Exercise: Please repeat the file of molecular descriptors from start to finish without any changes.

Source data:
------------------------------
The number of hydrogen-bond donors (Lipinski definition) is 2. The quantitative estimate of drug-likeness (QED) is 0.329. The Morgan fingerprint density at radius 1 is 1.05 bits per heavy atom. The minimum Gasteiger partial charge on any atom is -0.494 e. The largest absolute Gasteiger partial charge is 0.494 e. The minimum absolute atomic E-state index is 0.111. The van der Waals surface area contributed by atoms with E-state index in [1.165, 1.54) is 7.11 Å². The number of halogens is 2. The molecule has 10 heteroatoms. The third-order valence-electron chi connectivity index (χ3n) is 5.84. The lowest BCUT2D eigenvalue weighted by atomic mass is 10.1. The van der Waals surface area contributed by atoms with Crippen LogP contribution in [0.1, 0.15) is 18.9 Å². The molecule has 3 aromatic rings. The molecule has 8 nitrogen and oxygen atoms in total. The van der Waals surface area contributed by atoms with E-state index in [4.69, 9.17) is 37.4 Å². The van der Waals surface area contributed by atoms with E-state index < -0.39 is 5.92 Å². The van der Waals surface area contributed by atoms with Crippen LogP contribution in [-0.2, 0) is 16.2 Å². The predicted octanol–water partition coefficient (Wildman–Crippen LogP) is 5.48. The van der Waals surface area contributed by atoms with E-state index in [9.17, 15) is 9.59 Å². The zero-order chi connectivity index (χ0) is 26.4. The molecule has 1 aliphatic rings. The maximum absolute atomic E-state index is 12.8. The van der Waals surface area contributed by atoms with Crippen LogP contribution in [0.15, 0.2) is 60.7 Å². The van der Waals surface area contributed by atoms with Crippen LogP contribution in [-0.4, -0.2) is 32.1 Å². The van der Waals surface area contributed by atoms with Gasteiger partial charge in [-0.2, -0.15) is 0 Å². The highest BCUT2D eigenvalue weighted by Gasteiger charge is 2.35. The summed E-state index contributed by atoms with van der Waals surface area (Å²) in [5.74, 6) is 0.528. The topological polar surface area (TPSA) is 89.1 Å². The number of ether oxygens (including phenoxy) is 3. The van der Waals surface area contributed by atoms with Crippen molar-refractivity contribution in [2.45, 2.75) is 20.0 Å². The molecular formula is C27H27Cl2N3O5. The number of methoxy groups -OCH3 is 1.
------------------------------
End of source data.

The number of hydrogen-bond donors (Lipinski definition) is 2. The quantitative estimate of drug-likeness (QED) is 0.329. The Morgan fingerprint density at radius 1 is 1.05 bits per heavy atom. The minimum Gasteiger partial charge on any atom is -0.494 e. The largest absolute Gasteiger partial charge is 0.494 e. The minimum absolute atomic E-state index is 0.111. The van der Waals surface area contributed by atoms with E-state index in [1.165, 1.54) is 7.11 Å². The number of halogens is 2. The molecule has 10 heteroatoms. The third-order valence-electron chi connectivity index (χ3n) is 5.84. The lowest BCUT2D eigenvalue weighted by atomic mass is 10.1. The van der Waals surface area contributed by atoms with Crippen LogP contribution in [0.1, 0.15) is 18.9 Å². The molecule has 3 aromatic rings. The molecule has 8 nitrogen and oxygen atoms in total. The van der Waals surface area contributed by atoms with E-state index in [4.69, 9.17) is 37.4 Å². The van der Waals surface area contributed by atoms with E-state index < -0.39 is 5.92 Å². The van der Waals surface area contributed by atoms with Crippen LogP contribution in [-0.2, 0) is 16.2 Å². The predicted octanol–water partition coefficient (Wildman–Crippen LogP) is 5.48. The van der Waals surface area contributed by atoms with E-state index in [9.17, 15) is 9.59 Å². The zero-order chi connectivity index (χ0) is 26.4. The molecule has 1 aliphatic rings. The maximum absolute atomic E-state index is 12.8. The van der Waals surface area contributed by atoms with Crippen LogP contribution in [0.15, 0.2) is 60.7 Å². The van der Waals surface area contributed by atoms with Crippen LogP contribution in [-0.4, -0.2) is 32.1 Å². The van der Waals surface area contributed by atoms with Gasteiger partial charge in [-0.2, -0.15) is 0 Å². The highest BCUT2D eigenvalue weighted by Gasteiger charge is 2.35. The summed E-state index contributed by atoms with van der Waals surface area (Å²) in [5.74, 6) is 0.528. The topological polar surface area (TPSA) is 89.1 Å². The number of ether oxygens (including phenoxy) is 3. The van der Waals surface area contributed by atoms with Crippen molar-refractivity contribution in [2.45, 2.75) is 20.0 Å². The molecular formula is C27H27Cl2N3O5. The number of methoxy groups -OCH3 is 1.